The international Organisation for Economic Co-operation and Development, the club of the world’s richest countries, stated that regulations are often necessary for a well functioning, market based, capitalist society, but they do not always live up to public expectations or achieve their social goals. Stated differently, regulations in practice do not always make things better. The OECD stated : “Businesses complain that red tape holds back competitiveness while citizens complain about the time it takes to fill out government paperwork. Moreover, designing and enforcing regulations also requires resources for government and public administrations. Regulations can also have unintended costs, when they become outdated or inconsistent with the achievement of policy objectives. The 2008 financial crisis – which resulted in part from poorly designed regulatory regimes and the uneven enforcement of existing regulations – and the ensuing and ongoing economic downturn starkly illustrate the potential consequences of regulatory failure.” (www.ced.org/reports/regulation and the economy).
It is not arguable, therefore, that there is need for regulation. The challenge is in ensuring that all the players in the aviation industry have their needs met and society is better off from the regulations in the industry. The question is which makes society better off? Self- regulation by the players or government regulation with all its weaknesses or a combination of both?
The Centre for Economic Development stated: “government regulation of economic and social activities permeates our lives. While regulation in many instances yields important public benefits, regulations often are imposed on individuals and organisations with too little thought or analysis of what is gained in comparison with the losses incurred in time, money, indecision, and productivity…. Further, the growth of government involvement in the market system sometimes constrains our ability to achieve fundamental economic and social goals.”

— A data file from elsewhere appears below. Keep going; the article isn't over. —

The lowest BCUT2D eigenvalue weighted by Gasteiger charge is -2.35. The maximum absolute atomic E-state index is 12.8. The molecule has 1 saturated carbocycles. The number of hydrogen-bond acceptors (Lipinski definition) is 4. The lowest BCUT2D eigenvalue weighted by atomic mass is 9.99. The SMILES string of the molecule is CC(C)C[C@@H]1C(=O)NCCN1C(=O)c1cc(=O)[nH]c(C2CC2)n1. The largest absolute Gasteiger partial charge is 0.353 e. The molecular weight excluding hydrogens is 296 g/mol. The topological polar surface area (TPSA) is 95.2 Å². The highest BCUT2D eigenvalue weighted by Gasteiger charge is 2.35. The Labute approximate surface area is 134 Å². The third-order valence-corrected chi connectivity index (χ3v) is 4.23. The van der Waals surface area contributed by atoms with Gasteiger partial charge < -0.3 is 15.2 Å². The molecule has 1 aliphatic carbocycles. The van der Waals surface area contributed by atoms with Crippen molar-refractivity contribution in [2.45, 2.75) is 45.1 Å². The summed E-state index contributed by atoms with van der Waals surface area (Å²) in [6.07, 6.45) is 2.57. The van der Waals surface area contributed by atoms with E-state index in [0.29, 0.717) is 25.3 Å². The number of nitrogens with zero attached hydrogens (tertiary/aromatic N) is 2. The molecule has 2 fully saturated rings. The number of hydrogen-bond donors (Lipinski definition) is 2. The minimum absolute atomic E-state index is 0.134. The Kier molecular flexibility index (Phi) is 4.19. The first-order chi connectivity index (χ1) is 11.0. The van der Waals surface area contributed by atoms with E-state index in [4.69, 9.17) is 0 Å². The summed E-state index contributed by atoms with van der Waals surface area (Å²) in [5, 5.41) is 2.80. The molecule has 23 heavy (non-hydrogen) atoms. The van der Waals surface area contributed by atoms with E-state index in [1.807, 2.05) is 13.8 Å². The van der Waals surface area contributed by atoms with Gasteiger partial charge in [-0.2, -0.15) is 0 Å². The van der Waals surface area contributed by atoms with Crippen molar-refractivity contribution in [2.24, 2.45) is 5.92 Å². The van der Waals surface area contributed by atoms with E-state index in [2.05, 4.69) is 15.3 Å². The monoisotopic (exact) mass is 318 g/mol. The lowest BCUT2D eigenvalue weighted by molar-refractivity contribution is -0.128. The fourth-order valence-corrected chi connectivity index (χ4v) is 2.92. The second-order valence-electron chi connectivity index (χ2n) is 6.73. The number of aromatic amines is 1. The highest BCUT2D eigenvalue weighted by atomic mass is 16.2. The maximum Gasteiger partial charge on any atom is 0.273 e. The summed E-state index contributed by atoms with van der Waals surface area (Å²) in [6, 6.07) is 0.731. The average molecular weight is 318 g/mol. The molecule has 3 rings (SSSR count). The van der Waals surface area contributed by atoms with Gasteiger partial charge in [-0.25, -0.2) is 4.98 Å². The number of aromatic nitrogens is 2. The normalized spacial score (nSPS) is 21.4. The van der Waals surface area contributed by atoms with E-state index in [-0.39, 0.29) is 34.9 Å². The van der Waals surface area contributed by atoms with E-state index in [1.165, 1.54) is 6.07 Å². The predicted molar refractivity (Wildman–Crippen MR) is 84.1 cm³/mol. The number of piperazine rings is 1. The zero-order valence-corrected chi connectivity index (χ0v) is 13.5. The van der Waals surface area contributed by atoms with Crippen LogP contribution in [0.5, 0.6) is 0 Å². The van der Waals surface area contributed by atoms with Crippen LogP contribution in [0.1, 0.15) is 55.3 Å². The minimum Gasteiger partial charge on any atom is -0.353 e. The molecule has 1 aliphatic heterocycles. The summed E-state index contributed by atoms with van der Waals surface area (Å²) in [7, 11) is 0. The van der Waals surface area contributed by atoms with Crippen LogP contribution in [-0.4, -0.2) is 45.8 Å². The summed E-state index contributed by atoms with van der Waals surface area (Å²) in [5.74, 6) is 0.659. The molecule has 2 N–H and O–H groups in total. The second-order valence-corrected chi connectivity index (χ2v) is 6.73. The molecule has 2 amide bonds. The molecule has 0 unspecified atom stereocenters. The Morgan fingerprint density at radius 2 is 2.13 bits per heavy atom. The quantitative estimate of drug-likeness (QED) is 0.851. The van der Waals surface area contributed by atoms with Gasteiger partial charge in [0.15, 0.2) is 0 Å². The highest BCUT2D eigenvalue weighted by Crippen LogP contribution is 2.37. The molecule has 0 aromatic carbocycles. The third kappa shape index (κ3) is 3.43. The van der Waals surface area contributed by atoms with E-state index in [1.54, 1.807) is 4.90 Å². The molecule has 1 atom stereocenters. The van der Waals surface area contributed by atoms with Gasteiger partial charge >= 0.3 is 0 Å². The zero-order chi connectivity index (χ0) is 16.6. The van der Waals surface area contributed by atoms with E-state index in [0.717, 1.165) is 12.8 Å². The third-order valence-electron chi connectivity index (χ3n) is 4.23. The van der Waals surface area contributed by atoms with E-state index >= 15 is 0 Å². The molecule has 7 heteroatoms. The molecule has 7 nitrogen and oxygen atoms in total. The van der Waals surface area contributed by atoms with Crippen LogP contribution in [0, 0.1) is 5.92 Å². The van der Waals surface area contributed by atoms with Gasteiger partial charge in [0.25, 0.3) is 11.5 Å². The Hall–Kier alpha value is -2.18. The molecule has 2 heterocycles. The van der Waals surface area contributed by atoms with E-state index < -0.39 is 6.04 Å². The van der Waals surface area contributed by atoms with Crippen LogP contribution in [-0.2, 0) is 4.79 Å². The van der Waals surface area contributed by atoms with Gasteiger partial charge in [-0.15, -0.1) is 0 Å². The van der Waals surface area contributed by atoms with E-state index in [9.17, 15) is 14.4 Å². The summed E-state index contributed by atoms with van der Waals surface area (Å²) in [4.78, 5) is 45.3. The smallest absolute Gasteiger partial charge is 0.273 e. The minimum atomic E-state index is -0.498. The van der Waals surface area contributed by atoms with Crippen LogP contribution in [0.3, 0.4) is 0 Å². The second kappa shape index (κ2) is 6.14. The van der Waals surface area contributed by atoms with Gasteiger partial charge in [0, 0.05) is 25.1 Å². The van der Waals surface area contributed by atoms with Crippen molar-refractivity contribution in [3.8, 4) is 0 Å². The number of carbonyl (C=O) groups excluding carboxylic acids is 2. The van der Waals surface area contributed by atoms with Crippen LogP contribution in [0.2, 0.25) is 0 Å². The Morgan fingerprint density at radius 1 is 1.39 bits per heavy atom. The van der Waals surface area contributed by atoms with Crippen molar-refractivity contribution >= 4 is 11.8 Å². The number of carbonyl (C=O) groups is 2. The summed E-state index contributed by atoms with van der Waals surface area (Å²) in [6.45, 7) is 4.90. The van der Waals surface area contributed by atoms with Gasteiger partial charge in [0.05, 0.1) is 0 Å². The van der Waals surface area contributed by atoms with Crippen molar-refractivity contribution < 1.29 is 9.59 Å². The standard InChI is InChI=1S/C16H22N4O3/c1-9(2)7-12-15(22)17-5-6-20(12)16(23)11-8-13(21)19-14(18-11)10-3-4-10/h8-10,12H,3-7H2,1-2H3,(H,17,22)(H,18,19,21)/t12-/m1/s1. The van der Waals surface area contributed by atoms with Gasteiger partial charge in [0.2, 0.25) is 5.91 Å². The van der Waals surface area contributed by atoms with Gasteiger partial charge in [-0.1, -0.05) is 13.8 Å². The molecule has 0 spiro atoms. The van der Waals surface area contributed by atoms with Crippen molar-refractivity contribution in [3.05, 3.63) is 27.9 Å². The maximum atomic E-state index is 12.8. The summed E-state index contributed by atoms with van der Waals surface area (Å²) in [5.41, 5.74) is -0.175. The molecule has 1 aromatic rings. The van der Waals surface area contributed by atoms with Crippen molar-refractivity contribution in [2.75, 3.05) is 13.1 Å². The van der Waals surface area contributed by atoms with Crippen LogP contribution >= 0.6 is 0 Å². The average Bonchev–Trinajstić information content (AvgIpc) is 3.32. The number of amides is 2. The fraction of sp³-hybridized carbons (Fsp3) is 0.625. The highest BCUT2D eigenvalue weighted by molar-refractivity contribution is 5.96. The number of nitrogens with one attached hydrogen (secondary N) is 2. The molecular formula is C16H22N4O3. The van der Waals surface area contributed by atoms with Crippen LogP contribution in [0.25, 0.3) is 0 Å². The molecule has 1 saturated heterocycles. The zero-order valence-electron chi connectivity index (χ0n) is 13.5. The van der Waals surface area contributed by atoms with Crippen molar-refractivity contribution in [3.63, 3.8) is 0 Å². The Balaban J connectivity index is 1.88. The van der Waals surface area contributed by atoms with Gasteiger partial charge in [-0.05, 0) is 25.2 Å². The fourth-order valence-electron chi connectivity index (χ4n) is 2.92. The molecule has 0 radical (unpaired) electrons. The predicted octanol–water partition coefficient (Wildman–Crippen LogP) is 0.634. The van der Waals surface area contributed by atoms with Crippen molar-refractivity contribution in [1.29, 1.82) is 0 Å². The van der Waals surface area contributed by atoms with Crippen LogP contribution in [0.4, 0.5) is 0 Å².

The Centre for Economic Development also noted: “The free market may still be superior to [the] government in getting most of the prices and flows of resources right.” It states further: “However, we believe that the benefits of a more concise principles based approach are substantially enough that the nation should change its collective mentality, including perhaps a dispute – resolution system that could deliver timely judgements, possibly with penalties for attempts at manipulation that are fairly determined to be frivolous.”
So would industry players do better at self-regulation? Would a principles based approach be better than a rules based approach? Or, perhaps, a combination of the two? The vision of success would be that society is made better by it and all stakeholders secure a win-win in the industry.
Ekelem Airhihen, a chartered accountant, is an airport customer experience specialist. He can be reached on firstname.lastname@example.org and +2348023125396 (WhatsApp only)